(Caes·a·reʹa Phi·lipʹpi) [Caesarea of Philip].
A town situated at the headwaters of the Jordan River, today represented by the small village of Banyas. At an elevation of 350 m (1,150 ft) above sea level, its location is one of great natural beauty. The village is enclosed on three sides by mountains, with the snowcapped peak of Mount Hermon rising majestically to the NE, while to the W extends a lush green plain watered by one of the principal sources of the Jordan springing from a nearby cavern.
The town was the site of a battle between Egypt and the victorious forces of Antiochus III (the Great) (c. 200 B.C.E.). It was then known as Paneas, a name given the town in honor of the pagan god Pan, a fertility deity, who was worshiped there. In the year 20 B.C.E. Caesar Augustus gave Paneas to Herod the Great, who thereafter built a white marble temple in the place, dedicating it to Augustus. Herod’s son, Philip the tetrarch, later enlarged and beautified the city in honor of Tiberius Caesar. It was then given the name Caesarea and, to distinguish it from the seaport city of the same name, was called Caesarea Philippi. Still later the city was again enlarged and adorned by Herod Agrippa II, and its name was changed to Neronias, though this name quickly passed into disuse following the death of Nero. Josephus relates that, after the destruction of Jerusalem in 70 C.E., General Titus staged gladiatorial events there, using captive Jews as victims. (The Jewish War, VII, 23, 24 [ii, 1]) In course of time the name of the city reverted to its ancient name of Paneas, and in Arabic (which uses no “p”) this became Banyas.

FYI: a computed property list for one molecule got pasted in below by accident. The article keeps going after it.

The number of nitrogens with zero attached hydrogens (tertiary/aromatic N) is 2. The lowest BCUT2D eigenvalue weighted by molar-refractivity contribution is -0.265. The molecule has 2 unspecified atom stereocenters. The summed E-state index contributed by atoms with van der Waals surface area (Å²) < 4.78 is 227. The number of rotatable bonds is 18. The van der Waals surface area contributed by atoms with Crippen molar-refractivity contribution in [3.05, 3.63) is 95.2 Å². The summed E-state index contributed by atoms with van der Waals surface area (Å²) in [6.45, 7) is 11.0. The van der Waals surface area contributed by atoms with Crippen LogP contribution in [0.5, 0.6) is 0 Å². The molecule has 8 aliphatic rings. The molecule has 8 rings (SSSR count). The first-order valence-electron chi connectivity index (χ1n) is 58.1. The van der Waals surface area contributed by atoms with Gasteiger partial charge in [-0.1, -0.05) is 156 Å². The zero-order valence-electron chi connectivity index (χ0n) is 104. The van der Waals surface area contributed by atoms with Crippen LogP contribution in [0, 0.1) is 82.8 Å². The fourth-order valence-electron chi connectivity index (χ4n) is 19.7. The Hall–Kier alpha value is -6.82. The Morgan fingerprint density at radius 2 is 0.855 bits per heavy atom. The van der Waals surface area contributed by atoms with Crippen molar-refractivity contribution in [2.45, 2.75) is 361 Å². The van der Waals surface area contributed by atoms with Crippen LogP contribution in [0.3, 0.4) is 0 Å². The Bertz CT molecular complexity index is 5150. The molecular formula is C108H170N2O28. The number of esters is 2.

It was on the way to “the villages of Caesarea Philippi” that Jesus questioned his disciples: “Who are men saying the Son of man is?” giving rise to the meaningful conversation regarding the Christian congregation’s rock-mass foundation and the use of the keys of the Kingdom of the heavens.—Mr 8:27; Mt 16:13-20.